History of Prachatice - The Period of Decline
In 1609, Emperor Rudolph II, who had previously bought the city from Petr Vok of Rožmberk, elevated the status of Prachatice to a royal city. The ensuing years brought one calamity after another to Prachatice. First came the unsuccessful uprising of the Bohemian estates against the Emperor, in which Prachatice stood on the losing side – against the Emperor. Shortly before the Battle of White Mountain, on 27 September 1620, during the “Czech Wars”, the city was conquered by Charles Bucquoy‘s army. The conquerors, it is said, murdered nearly 1,800 inhabitants of Prachatice. The following Thirty Years‘ War, the pillaging of the city by Swedish troops in 1641, and the plague six years later all signified the pinnacle of ruin for the city.
During this period, the general upheavals made the route dangerous due to bands of thieves, and so it was used less, fell into disrepair, and became difficult to pass. What‘s more, the Habsburgs saw to it that Bohemia could only import salt exclusively from Austria. Passau, at the other end of the route, responded in kind by terminating their purchase of goods from Bohemia. With this, the merchant activity on the route practically fell silent, and the transportation route lost its significance, ceasing completely at the beginning of the 18th century. Prachatice and the entire region around it quickly began to lose both importance and money from this point in history.
From 1621 Prachatice was ruled by the Eggenberg family, who held their seat in Český Krumlov and belonged to the “post-White Mountain” nobility. This family died out in 1719 and Prachatice passed to their successors, the Schwarzenbergs, in whose hands the city remained until 1848.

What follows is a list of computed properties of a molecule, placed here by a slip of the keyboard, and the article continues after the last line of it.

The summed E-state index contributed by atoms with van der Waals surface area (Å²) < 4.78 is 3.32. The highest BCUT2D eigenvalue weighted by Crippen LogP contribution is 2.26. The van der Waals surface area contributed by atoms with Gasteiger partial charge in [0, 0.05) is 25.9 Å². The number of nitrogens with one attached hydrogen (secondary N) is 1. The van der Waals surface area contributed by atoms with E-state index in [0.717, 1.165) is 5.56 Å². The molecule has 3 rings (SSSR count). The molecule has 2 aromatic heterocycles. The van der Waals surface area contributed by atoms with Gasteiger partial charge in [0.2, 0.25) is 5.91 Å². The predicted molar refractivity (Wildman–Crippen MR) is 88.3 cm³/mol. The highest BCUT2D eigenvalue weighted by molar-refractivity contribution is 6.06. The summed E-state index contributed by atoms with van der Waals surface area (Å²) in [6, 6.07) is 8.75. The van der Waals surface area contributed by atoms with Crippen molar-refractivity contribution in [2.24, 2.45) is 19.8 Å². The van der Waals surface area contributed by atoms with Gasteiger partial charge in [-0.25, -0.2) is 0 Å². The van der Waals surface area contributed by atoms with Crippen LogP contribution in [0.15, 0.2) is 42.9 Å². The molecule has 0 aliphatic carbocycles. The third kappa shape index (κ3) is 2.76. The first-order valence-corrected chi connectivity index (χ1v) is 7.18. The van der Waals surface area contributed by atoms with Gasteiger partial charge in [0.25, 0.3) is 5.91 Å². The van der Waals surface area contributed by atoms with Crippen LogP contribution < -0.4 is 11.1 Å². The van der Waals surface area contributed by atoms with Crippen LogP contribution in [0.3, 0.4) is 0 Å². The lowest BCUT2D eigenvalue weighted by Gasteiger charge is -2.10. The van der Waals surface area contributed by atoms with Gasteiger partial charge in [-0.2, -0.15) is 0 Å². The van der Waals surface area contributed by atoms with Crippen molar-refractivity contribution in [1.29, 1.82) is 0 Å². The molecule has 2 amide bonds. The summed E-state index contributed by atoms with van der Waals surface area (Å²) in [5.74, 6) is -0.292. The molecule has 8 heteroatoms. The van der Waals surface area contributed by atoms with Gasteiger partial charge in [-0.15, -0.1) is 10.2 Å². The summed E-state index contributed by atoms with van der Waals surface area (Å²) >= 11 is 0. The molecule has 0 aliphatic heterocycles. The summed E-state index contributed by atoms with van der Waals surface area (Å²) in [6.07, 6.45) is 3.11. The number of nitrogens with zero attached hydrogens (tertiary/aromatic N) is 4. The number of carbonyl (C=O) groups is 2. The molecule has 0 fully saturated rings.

In 1832, Prachatice was struck by catastrophe – on April 13th, an enormous fire broke out killing eight inhabitants and destroying 137 houses as well as damaging the St. Jacob Church. Most of the characteristic gables of the Renaissance burgher homes fell victim to the flames. The historical Old Town was damaged, but fortunately most buildings that bore the Medieval character of the city remained intact.
The construction of the railway was a positive step, connecting Prachatice with Vodňany in 1893 and later with the town of Volary (1899). Even though the transportation connection with “the outside world” did not completely resolve the onerous economic situation, it did help to develop enterprise, particularly in logging and timberwork. Other industrial enterprises grew up as well: a brewery, brick factory, vinegar plant, and Jungbauer‘s factory for electrotechnical components. The enduring, albeit unremarkable, prosperity of the city awoke a new wave of architectural activity after the centuries of stagnation. At the turn of the 19th and 20th centuries, there were several interesting examples of modern architecture that emerged, the most important of which is doubtlessly the Pseudo-Renaissance New Town Hall from 1903.
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